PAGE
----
# Beta value of the thermistor

Why is that there are two different Beta constants for a same thermistor even though Beta constant depends on the material?

For example: Murata's NCU15XH103D60RC has three different beta constants:

• at B25/80: 3428,
• at B25/85: 3434,
• and at B25/100: 3455  • can you link to the datasheet in question (and point to the specific page etc) where it specifies three different Beta constants? Can't find that. – Marcus Müller Aug 8 '19 at 15:14
• ah! Um, what do you thing the "25/80", "25/85" and "25/100" mean? They have units in the datasheet, you know, and you don't need to think very hard when you realize what these units are measuring. – Marcus Müller Aug 8 '19 at 15:20

The classic approach when dealing with RTD's is the Steinhart-Hart equation

$$\\frac{1}{T} = a b\cdot ln(R) + c\cdot ln^2(R)\$$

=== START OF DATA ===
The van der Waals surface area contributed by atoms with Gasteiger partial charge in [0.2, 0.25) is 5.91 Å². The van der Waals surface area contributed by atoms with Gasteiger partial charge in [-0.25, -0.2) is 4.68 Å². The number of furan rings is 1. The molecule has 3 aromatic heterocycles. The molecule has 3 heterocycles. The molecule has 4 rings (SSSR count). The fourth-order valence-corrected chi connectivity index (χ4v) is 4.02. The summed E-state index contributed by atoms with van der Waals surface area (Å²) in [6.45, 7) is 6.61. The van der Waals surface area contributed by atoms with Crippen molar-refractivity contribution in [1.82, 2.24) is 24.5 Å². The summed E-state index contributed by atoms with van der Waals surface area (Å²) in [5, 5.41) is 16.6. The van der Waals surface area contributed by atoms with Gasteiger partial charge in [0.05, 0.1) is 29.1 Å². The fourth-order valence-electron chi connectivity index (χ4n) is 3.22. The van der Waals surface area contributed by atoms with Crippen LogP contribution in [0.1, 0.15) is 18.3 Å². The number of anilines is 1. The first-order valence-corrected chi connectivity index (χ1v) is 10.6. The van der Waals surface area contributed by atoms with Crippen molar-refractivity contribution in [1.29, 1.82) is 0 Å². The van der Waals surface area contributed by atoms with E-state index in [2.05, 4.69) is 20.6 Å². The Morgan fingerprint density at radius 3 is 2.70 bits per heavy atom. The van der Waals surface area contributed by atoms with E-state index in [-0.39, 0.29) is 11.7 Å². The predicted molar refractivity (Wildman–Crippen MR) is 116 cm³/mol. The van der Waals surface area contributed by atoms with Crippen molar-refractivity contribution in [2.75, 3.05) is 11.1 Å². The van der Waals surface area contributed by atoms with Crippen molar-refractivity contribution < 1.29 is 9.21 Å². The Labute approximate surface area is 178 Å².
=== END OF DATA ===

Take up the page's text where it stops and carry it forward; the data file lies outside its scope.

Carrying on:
This is a very accurate model of the characteristic change with respect to temperature.

This however is quite "complex" to deal with in real-time (if accurate temperature is require).

The $$\ \beta model\$$ is a special/reduce case of the Steinhart-Hart equation

$$\ R = R_0 e^{\beta ( \frac{1}{T} - \frac{1}{T_0})} \$$

such that:

$$\a = \frac{1}{T_0} - \frac{1}{B}ln R_0\$$

$$\b = \frac{1}{B} \$$

c = 0

It essentially sets the operating point around a given temperature. The further you drift away from this temperature, the less accurate the calculated temperature. By providing the beta at different T0, it provides the designer the opportunity to tailor their accuracy around the temperature of interest. If you need an over-temperature warning at 85C then the beta at this temperature is of interest

The beta model is just that -- a model. You will get different answers for beta when you use different temperature points to estimate beta.

B25/80 is likely beta when calculated using data at 25 deg C and 80 deg C.

All those betas are closer than 1%. If you need better, consider using a thermistor quantified with Steinhart-Hart coefficients.